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Improving Human-Robot Interaction Jill Drury, The MITRE Corporation Collaborators: Holly Yanco, UMass Lowell Jean Scholtz, NIST Mike Baker, Bob Casey, Dan Hestand, Brenden Keyes, Phil Thoren (UML) Methodology for Evaluating HRI Two approaches: field and laboratory

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Improving human robot interaction jill drury the mitre corporation l.jpg

Improving Human-Robot InteractionJill Drury, The MITRE Corporation

Collaborators:

Holly Yanco, UMass Lowell

Jean Scholtz, NIST

Mike Baker, Bob Casey, Dan Hestand,

Brenden Keyes, Phil Thoren (UML)


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Methodology for Evaluating HRI

  • Two approaches: field and laboratory

  • Field work: so far, robotics competitions

    • See many different user interfaces but have no control over what operator does

    • Difficult to collect data

    • Can see what they did – but there isn’t time to determine why

    • Best used to get an idea of the difficulties in the real world

    • Can identify “critical events” but don’t know for certain whether operator was aware of them


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Methodology for Evaluating HRI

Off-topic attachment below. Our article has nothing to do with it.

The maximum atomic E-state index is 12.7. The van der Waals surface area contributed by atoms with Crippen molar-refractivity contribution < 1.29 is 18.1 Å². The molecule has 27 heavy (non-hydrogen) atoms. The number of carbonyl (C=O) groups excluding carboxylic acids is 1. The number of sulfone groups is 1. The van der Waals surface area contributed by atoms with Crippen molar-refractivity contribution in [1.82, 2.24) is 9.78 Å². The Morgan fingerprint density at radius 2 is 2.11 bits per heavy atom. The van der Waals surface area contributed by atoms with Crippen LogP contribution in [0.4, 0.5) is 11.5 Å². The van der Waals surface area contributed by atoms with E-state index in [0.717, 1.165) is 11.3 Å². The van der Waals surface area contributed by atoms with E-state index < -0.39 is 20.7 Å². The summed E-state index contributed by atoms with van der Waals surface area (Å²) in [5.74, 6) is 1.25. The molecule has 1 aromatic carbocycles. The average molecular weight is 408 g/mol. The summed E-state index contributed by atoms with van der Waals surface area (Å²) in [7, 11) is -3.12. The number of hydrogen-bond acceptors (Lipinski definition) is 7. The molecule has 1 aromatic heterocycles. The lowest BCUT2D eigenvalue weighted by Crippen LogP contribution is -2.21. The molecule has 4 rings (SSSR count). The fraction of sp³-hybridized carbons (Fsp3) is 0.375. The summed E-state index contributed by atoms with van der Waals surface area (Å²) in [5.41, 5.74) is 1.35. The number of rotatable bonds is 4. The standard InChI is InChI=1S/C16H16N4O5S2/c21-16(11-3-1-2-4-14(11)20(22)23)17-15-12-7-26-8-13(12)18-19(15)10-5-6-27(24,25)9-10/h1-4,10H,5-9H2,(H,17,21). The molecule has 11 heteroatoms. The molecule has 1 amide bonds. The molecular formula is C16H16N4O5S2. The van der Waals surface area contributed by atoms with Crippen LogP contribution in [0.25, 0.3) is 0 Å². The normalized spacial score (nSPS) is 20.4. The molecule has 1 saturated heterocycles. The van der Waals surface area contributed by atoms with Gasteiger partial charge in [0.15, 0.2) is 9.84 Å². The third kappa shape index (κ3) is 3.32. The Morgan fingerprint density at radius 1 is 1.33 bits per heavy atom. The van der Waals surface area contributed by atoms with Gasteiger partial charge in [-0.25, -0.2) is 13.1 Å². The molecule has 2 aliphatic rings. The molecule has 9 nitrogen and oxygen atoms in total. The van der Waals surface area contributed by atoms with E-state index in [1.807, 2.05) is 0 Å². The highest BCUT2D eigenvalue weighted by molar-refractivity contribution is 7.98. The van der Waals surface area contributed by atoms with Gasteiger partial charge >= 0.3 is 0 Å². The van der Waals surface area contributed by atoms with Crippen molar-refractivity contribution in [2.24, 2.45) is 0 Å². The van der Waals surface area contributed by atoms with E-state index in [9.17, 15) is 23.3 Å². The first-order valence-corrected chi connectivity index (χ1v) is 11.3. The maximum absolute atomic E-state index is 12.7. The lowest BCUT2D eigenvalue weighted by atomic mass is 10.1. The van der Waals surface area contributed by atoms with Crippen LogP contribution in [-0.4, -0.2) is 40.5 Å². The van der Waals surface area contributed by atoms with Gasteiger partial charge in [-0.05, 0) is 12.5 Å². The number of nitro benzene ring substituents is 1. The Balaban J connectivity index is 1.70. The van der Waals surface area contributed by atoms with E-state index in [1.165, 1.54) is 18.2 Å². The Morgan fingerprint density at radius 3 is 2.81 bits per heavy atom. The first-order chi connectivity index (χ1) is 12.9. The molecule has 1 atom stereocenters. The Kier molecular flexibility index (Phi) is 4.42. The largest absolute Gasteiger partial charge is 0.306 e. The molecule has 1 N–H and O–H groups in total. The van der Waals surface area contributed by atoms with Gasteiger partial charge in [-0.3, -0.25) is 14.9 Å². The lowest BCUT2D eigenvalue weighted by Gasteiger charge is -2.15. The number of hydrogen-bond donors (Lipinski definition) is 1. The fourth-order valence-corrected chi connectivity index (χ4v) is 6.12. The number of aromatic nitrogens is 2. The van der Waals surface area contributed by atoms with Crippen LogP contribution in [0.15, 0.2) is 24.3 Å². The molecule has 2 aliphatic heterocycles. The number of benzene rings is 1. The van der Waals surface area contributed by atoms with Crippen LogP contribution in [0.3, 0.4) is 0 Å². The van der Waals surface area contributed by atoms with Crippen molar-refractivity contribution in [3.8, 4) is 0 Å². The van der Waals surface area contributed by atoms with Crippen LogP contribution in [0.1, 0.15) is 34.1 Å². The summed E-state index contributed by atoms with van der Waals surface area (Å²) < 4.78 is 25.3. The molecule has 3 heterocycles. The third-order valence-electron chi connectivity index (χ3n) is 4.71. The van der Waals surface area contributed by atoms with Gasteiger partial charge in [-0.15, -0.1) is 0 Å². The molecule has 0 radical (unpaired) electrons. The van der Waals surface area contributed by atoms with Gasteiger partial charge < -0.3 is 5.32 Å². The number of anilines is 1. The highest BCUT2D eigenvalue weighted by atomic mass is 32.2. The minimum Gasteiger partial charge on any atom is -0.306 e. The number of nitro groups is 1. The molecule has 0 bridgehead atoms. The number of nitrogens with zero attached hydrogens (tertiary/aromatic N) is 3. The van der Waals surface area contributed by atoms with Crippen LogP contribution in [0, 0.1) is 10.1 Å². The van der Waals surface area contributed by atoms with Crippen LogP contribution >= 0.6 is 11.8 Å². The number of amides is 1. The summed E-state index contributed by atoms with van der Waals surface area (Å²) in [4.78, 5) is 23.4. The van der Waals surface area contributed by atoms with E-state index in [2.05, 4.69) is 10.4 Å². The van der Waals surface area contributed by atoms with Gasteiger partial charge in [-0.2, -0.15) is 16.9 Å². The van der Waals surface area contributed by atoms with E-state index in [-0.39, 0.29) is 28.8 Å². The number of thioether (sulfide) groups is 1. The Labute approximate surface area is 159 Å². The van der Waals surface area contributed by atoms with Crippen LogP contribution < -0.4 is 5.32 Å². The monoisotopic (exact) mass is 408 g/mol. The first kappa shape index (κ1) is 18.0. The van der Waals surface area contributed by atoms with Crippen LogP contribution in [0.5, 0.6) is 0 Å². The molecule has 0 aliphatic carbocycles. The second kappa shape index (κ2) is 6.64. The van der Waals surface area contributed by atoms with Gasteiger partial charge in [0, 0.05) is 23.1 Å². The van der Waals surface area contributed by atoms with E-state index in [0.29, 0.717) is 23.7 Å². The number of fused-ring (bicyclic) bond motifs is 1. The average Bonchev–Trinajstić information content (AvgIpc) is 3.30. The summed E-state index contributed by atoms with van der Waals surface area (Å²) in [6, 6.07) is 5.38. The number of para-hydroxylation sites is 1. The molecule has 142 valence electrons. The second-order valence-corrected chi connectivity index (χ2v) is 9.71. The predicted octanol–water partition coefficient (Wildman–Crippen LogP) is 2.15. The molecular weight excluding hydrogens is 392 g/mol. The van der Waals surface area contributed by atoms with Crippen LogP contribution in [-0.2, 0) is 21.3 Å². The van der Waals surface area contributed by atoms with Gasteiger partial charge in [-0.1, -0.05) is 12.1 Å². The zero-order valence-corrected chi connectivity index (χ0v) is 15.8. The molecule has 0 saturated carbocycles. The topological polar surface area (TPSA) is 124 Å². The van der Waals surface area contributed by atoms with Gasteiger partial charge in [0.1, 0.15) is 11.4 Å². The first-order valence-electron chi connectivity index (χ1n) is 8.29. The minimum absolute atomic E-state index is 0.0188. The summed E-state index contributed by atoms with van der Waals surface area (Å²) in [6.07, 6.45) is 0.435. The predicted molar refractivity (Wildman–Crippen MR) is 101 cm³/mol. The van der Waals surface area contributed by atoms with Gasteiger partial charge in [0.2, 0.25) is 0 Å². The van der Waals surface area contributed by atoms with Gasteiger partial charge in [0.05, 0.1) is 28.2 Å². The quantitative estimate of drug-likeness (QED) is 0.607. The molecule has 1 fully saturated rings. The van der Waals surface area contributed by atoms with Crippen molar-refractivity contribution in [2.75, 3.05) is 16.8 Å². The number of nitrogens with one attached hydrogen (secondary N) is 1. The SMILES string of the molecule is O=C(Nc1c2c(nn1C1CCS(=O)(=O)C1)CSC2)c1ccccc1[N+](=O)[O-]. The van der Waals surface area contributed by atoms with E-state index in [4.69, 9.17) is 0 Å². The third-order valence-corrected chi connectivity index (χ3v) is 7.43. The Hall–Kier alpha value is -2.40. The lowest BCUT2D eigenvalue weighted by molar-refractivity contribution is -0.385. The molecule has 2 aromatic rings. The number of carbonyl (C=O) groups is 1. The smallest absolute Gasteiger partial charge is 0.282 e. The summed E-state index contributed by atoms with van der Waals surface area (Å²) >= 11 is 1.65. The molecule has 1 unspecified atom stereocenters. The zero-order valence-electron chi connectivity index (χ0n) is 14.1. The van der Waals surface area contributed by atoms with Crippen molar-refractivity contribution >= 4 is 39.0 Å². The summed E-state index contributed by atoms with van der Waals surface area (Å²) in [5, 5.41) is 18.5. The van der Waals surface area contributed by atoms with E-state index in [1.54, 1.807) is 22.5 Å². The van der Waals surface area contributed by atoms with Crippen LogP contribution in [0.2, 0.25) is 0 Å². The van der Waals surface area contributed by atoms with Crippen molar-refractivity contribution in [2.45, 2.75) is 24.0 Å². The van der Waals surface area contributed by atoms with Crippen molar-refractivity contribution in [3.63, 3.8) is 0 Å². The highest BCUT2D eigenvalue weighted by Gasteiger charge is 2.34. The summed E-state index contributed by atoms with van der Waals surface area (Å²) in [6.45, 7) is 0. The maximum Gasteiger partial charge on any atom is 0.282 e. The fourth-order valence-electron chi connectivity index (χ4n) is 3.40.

• Laboratory studies

    • Take what we learned in the real world and isolate factors to determine effects

    • Repeatability is still difficult to achieve due to fragile nature of robots


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Analysis Frameworks

  • Taxonomy to define human/robot system

  • Detailed definition of human-robot interaction awareness

  • Coding scheme/metrics for analyzing data

  • Scholtz’ evaluation guidelines


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Taxonomy

  • Autonomy

  • Amount of intervention

  • Human-robot ratio

  • Level of shared interaction

  • Composition of robot teams

  • Available sensors

  • Sensor Fusion

  • Criticality

  • Time

  • Space


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Awareness as a concept from CSCW

  • CSCW software:

    • “...makes the user aware that he is part of a group, while most other software seeks to hide and protect users from each other” [Lynch et al. 1990]

  • HRI software:

    • Makes humans aware of robots’ status and activities via the interface


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What is “awareness”?

  • No standard definition in the CSCW field

    • We’ve seen at least 16 different definitions!

  • Are many different types of awareness, e.g.

    • Concept awareness

    • Conversational awareness

    • Group-structural awareness

    • Informal awareness